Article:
Home' Rotary Down Under : August 2015 (International) Contents A BURNING QUESTION
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Prospective members are more likely
to be attracted to a club, and new
members are more likely to assimilate
into the culture of a club, if they
can participate in a diverse range of
activities beyond weekly meetings.
These days, we seem to place far
too much emphasis on the weekly
meeting. Our clubs shouldn’t be
measured solely by our meetings, but
by the way we go about serving our
community. If our clubs are active and
our members regularly participate in
service projects, fundraising initiatives,
youth programs and social activities, a
new or prospective member will get to
see members and Rotary in a different
light to that which is visible through
So, is your club centred around
meetings or action? Of course,
punchy, informative and friendly
meetings in a pleasant venue are an
important ingredient, but Rotary is not
a “meeting” organisation, it’s a service
Why are we always in so much of a
hurry to get a guest to a meeting?
Imagine how much more effective
our first impression would be if guests
were to experience us doing the work
we do. It’s also a much more effective
way to build friendships.
District 9520 Membership Chair
Rotary Club of Edwardstown, S.A.
Performance management is key
In my view, part of any solution to the membership gap lies in our supposed
area of expertise as business and professional leaders: Performance
management. If our performance fails, our customers leave us behind. Even
market leaders like Nokia have made that mistake and had to pay the price!
Human behaviour has not changed a lot; not in the passions that drive us,
nor the indolence that sees opportunity lost.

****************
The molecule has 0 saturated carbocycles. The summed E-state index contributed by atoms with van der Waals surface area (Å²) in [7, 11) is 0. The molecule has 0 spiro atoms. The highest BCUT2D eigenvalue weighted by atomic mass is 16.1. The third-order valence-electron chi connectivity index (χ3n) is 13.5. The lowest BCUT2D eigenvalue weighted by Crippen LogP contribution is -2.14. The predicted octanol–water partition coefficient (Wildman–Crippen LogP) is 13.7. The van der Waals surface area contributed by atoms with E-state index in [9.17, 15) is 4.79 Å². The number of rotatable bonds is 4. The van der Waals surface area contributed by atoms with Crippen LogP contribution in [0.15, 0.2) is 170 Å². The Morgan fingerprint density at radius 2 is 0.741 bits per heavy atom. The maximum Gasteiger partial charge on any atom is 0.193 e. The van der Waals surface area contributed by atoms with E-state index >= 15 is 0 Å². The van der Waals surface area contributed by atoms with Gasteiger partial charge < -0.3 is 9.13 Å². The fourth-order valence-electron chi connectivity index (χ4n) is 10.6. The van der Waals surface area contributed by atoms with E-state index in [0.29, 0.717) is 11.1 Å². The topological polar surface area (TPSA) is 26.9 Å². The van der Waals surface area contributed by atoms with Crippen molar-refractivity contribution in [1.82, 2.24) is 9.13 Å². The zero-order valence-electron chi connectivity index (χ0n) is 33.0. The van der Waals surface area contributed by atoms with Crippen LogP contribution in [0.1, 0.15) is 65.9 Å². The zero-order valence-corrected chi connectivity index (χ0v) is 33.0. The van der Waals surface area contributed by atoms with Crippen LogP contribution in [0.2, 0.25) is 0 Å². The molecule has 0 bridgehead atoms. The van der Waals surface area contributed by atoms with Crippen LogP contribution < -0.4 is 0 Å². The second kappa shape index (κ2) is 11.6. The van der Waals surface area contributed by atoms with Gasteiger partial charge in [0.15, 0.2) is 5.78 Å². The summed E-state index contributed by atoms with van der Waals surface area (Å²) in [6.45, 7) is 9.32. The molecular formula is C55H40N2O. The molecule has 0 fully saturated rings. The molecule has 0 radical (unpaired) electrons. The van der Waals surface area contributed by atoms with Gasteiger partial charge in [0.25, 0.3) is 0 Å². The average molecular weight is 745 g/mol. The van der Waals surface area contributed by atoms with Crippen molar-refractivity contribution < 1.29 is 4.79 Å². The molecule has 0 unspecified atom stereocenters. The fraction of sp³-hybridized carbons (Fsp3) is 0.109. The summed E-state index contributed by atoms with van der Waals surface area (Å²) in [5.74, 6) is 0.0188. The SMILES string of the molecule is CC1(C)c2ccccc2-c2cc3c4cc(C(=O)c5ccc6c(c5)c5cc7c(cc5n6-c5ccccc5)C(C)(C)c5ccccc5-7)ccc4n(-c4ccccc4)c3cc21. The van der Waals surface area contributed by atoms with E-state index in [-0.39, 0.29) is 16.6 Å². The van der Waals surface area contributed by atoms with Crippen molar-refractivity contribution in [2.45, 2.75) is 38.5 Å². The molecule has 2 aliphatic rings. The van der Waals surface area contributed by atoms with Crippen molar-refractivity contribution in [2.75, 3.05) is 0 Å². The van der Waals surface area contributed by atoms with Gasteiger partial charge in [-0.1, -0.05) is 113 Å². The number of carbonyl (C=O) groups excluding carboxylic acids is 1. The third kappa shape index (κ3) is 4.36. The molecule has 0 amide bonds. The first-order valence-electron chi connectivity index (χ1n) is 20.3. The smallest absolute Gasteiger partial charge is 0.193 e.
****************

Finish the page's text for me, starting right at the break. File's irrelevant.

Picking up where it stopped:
The gap can be closed by ensuring we provide knowledge and opportunity
to all members, irrespective of their length of service and by empowering
them to craft the club to meet what they see are the needs of the local
and wider community. To do this, the club (you) must first recognise and
acknowledge the gap and that the gap is a problem. Then the club (you)
must take action to close the gap.
The gap exists, in part, because neither side knows of the range of
talents and experience of those on the other side and therefore cannot
appreciate them. It remains, in part, because traditions are revered rather
than acknowledged. Therefore, instead of creating new traditions to make
the club stronger and more cohesive, it becomes a rock that may wreck the
club. By acknowledging and addressing these facts, the gap can be bridged
Rotary Club of Collie, WA
I must respond to the “Burning Question” from my friend and colleague
Ian Lomas – a great question and similar to one I ask myself, “How does
Rotary maintain inherent and intrinsic values, but move forward alongside
a rapidly changing world?”
I would also say Ian’s question is an opportunity for us to engage in a
”fierce conversation”, a conversation in which we come out from behind
ourselves into the conversation and make it real, and discuss this issue
soundly, pragmatically and passionately. I hope many Rotarians will join this
conversation, because it will lead to more questions and more answers.
Ian, we need to look back to the 50s and 60s when Rotary International
was growing prolifically; it was lifestyle and the current global situation.
After two world conflicts and depression, governments were struggling,
people wanted to help and Rotary gave them a vehicle through which
they could take ownership of their communities and serve them.
So, Ian, let’s get back to basics, give new and current members a
common cause of a project that our communities want and put them
all to work. They will be a team, enjoy the work, be engaged and gain
satisfaction for themselves.
Assistant Rotary Coordinator – Zone 8
Rotary Club of Padstow, NSW
Give them a common cause
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